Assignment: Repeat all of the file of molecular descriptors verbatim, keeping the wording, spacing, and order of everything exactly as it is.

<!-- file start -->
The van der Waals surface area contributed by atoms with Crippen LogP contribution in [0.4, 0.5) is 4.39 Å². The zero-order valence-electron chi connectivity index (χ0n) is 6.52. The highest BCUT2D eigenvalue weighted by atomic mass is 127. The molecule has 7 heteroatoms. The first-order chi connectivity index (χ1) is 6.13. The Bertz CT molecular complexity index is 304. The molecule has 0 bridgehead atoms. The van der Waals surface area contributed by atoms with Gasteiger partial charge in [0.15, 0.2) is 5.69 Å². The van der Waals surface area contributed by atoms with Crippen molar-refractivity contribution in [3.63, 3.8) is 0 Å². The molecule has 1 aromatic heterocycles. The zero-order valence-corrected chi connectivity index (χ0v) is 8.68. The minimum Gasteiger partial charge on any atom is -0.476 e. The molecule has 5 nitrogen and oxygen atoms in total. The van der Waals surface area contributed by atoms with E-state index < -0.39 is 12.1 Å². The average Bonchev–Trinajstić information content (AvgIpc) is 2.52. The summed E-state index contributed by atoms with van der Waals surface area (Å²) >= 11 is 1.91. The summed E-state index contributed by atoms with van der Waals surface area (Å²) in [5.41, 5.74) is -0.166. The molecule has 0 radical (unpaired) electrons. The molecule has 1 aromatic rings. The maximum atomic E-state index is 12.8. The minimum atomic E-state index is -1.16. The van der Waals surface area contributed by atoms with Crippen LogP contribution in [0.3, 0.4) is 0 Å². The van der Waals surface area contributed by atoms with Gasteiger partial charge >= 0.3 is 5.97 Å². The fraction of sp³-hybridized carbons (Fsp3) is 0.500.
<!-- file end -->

The van der Waals surface area contributed by atoms with Crippen LogP contribution in [0.4, 0.5) is 4.39 Å². The zero-order valence-electron chi connectivity index (χ0n) is 6.52. The highest BCUT2D eigenvalue weighted by atomic mass is 127. The molecule has 7 heteroatoms. The first-order chi connectivity index (χ1) is 6.13. The Bertz CT molecular complexity index is 304. The molecule has 0 bridgehead atoms. The van der Waals surface area contributed by atoms with Gasteiger partial charge in [0.15, 0.2) is 5.69 Å². The van der Waals surface area contributed by atoms with Crippen molar-refractivity contribution in [3.63, 3.8) is 0 Å². The molecule has 1 aromatic heterocycles. The zero-order valence-corrected chi connectivity index (χ0v) is 8.68. The minimum Gasteiger partial charge on any atom is -0.476 e. The molecule has 5 nitrogen and oxygen atoms in total. The van der Waals surface area contributed by atoms with E-state index < -0.39 is 12.1 Å². The average Bonchev–Trinajstić information content (AvgIpc) is 2.52. The summed E-state index contributed by atoms with van der Waals surface area (Å²) >= 11 is 1.91. The summed E-state index contributed by atoms with van der Waals surface area (Å²) in [5.41, 5.74) is -0.166. The molecule has 0 radical (unpaired) electrons. The molecule has 1 aromatic rings. The maximum atomic E-state index is 12.8. The minimum atomic E-state index is -1.16. The van der Waals surface area contributed by atoms with Crippen LogP contribution in [0.3, 0.4) is 0 Å². The van der Waals surface area contributed by atoms with Gasteiger partial charge >= 0.3 is 5.97 Å². The fraction of sp³-hybridized carbons (Fsp3) is 0.500.